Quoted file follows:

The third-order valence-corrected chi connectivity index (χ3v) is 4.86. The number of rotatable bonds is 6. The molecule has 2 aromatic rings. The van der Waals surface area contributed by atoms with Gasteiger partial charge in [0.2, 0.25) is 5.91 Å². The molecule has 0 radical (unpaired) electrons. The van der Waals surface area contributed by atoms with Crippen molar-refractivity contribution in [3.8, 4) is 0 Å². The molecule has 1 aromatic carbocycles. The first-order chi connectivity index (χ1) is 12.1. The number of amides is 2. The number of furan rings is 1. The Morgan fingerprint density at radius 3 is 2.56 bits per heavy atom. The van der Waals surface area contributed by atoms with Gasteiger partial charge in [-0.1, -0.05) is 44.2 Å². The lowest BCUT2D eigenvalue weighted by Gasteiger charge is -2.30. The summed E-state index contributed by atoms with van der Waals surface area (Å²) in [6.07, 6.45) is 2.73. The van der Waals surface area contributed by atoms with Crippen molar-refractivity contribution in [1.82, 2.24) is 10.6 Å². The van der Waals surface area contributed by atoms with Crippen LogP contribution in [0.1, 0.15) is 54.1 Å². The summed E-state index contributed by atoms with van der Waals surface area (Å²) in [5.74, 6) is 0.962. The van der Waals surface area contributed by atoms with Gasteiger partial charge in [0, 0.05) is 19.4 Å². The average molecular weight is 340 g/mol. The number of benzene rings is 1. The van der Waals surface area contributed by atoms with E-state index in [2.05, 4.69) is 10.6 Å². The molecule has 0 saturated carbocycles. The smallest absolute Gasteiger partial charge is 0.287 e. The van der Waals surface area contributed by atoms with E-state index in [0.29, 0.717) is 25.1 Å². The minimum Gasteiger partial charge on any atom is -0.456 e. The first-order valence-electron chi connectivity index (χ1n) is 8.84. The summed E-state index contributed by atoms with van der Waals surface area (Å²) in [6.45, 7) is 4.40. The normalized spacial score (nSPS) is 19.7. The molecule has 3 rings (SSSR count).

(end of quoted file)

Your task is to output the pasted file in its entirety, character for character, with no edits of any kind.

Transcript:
The third-order valence-corrected chi connectivity index (χ3v) is 4.86. The number of rotatable bonds is 6. The molecule has 2 aromatic rings. The van der Waals surface area contributed by atoms with Gasteiger partial charge in [0.2, 0.25) is 5.91 Å². The molecule has 0 radical (unpaired) electrons. The van der Waals surface area contributed by atoms with Crippen molar-refractivity contribution in [3.8, 4) is 0 Å². The molecule has 1 aromatic carbocycles. The first-order chi connectivity index (χ1) is 12.1. The number of amides is 2. The number of furan rings is 1. The Morgan fingerprint density at radius 3 is 2.56 bits per heavy atom. The van der Waals surface area contributed by atoms with Gasteiger partial charge in [-0.1, -0.05) is 44.2 Å². The lowest BCUT2D eigenvalue weighted by Gasteiger charge is -2.30. The summed E-state index contributed by atoms with van der Waals surface area (Å²) in [6.07, 6.45) is 2.73. The van der Waals surface area contributed by atoms with Crippen molar-refractivity contribution in [1.82, 2.24) is 10.6 Å². The van der Waals surface area contributed by atoms with Crippen LogP contribution in [0.1, 0.15) is 54.1 Å². The summed E-state index contributed by atoms with van der Waals surface area (Å²) in [5.74, 6) is 0.962. The van der Waals surface area contributed by atoms with Gasteiger partial charge in [0, 0.05) is 19.4 Å². The average molecular weight is 340 g/mol. The number of benzene rings is 1. The van der Waals surface area contributed by atoms with E-state index in [2.05, 4.69) is 10.6 Å². The molecule has 0 saturated carbocycles. The smallest absolute Gasteiger partial charge is 0.287 e. The van der Waals surface area contributed by atoms with E-state index in [0.29, 0.717) is 25.1 Å². The minimum Gasteiger partial charge on any atom is -0.456 e. The first-order valence-electron chi connectivity index (χ1n) is 8.84. The summed E-state index contributed by atoms with van der Waals surface area (Å²) in [6.45, 7) is 4.40. The normalized spacial score (nSPS) is 19.7. The molecule has 3 rings (SSSR count).